Strange days have found us, and through their strange hours we linger alone. Bodies confused, memories misused...I had that album, Strange Days by the Doors. The Doors of Perception, Aldous Huxley wrote, but even in the sixties that seemed too long and crazy a name for a band, so the Doors it was. Jim Morrison, lyrics. He'd be 65 now. Doing a six-month gig in Vegas, I don't know. Imagine that. He's up there shouting, "Mother, I want to— send you a greeting card!" Wouldn't that push the boundaries? Some people would walk out, their sensibilities violated. And everyone would talk about it. I know Jim would have the guts to do it. But I digress.
I've given myself a challenge. I can barely half-remember college days. Can I do high school days at all? Some little pieces of it are still there in the grey cells. Strange days. Not a child, not grown.
Look at that: junior year and my signature was still almost Palmer method cursive. History, Greek, German, Ape, Latin, Theology, Math, and I had to start off the week with P T.
Now say you have a class that is normally held on the fourth floor, but for some reason today it's been moved to the nearly identical room on the ground floor. The teacher always seems a little on edge. One of the boys takes a seat near the open window. At some point he stands and announces, "I just can't take it any more!", and jumps out the window. The teacher panics! It's the fourth floor! Well, it isn't, today, and the boy has had to go into a crouch as soon as his feet touch the ground three feet below the window, in order to disappear convincingly. It's lovely to think about. I wasn't there when this one happened. I wonder whether anyone was.
Or say you have a somewhat claustrophobic teacher. The boys notice that ever since the classroom floor has been cleaned, it's easy to slide the desks and chairs around silently. A plot is hatched. Each time the teacher turns his back to write on the board, everyone moves forward, no more than a half inch. He turns back, and things seem normal. Don't they? Thirty minutes later, the desks and chairs are at least a foot forward from their original positions, but as long as no one cracks, things still seem normal. But it's like the room is closing in. The suspense is overwhelming. How far can we go?
I'm not sure whether I was there when that one happened. Stephen Wright had this bit in his comedy act. After running through a series of jokes about things he did, he starts the next one, "and then I...", pauses, and adds "oh wait, that wasn't me". I liked that he was rambling through someone else's memory. No. I don't think I was there for the moving of desks and chairs.
If I had perpetrated these things, I would have got jug. I got jug once for nothing. My Latin class right before lunch was in a second floor room opposite the stairs, and that day I was in the desk next to the door. As soon as class ended, I just got up and walked down the stairs. I was the first one down. The Prefect of Discipline Emeritus— a hell of a title, isn't it— was waiting at the bottom of the stairs and pulled me over. He told me I should not run in school. I agreed. I hadn't been running, so it seemed safe to agree. He took my name and told me to report for jug. "Now, what did you learn?", he asked. I had no idea what to reply. He kindly did not add a day.
The derivation of the word "jug" was unknown to us. It's "Justice under God", according to some web pages, but I suspected it was the beginning of something in Latin about being put under a yoke. If the weather was clement, a fine high school word, jug meant you went outside after school with the other bad boys and walked in a line around a little campus lawn an indeterminate number of times. The path we trod passed through a little gazebo with four stone pillars holding up the roof, and on a dare, you could step out of line, hide behind a pillar, and rejoin the line the next time it came around. What fun. Unless you happened to step out during the last time around. Then you'd be stuck there. Now once again, did I see this happen, or was I only told of it?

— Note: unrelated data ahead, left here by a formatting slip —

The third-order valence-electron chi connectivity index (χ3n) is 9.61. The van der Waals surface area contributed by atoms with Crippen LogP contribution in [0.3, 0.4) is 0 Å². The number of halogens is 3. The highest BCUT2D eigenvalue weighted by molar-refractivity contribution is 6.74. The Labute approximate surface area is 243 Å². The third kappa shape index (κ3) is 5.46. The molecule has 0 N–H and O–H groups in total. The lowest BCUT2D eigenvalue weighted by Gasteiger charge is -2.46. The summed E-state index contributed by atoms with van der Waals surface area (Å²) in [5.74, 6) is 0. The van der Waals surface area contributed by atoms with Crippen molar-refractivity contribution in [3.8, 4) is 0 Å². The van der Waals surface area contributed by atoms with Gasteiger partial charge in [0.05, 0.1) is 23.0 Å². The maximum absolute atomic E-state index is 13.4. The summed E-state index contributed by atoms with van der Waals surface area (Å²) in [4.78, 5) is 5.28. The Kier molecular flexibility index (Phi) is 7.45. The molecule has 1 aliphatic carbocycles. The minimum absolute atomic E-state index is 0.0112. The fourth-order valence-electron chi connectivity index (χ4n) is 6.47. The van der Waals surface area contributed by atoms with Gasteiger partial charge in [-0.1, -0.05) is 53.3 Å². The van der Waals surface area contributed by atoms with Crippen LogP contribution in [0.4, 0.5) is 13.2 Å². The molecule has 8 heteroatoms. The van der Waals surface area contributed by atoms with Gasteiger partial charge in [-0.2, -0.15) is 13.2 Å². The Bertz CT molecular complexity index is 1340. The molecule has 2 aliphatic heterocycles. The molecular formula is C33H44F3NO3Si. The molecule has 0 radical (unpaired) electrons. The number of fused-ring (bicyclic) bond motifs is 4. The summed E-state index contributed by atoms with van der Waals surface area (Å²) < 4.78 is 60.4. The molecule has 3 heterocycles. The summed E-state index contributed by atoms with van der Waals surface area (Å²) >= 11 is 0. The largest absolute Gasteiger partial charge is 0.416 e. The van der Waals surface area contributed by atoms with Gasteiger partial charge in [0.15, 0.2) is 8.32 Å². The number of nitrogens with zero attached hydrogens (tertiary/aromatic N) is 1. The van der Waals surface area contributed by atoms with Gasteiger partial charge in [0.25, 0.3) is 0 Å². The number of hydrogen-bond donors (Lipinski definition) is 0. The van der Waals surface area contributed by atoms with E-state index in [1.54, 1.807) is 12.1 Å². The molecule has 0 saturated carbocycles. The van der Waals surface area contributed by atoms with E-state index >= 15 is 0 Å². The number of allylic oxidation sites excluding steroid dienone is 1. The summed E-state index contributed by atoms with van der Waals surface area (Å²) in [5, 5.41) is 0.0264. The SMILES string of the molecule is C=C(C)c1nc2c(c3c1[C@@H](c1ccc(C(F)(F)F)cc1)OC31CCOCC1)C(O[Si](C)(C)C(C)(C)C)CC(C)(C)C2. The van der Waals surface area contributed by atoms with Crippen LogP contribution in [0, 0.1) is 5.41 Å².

Here's one I know I did. It was in a biology class. I was one of those kids who did all the homework and never caused any trouble. Don't hit me. Probably for that reason I was paired at a lab bench with a boy known as a little bit of a troublemaker. What they failed to reckon was that I liked the idea of making trouble as long as nobody got hurt. The legs of the benches were attached the floor with something like an L bracket. We noticed the leg on my side was a little loose, so we decided to push up on the bench any chance we got, to see how long it would take to completely pull out the screw. It took a few months. It was totally stupid petty vandalism. But it gave us a reason to look forward to that class. I was sorry when the screw pulled out, but just because then we couldn't do it any more. They never caught us for that one.
The Jesuits liked to be relevant as much as possible, and one of them had the idea of teaching about ethics and stuff by listening to popular music and discussing the lyrics. The Beatles, Simon and Garfunkel, whatever. I'm not sure they got to Dylan. One day there was something new in the classroom: a stereo system. Now I had at home a thing called a record player, a box about a foot square, with a turntable and an arm and a small speaker built into it. That was how you played records. They sounded all right if that was all you knew. But in this classroom they had a nice big speaker on each side and a decent turntable and amp. And I had no idea what was about to happen to me. We were going to discuss "Revolution", off the Beatles' latest album. Lyric sheets were handed out, and we were going to take a few minutes to listen to it first. The stylus dropped and a few seconds into the music SWEET ANGELS MY BRAIN WENT BLANK AND MY HEART EXPLODED.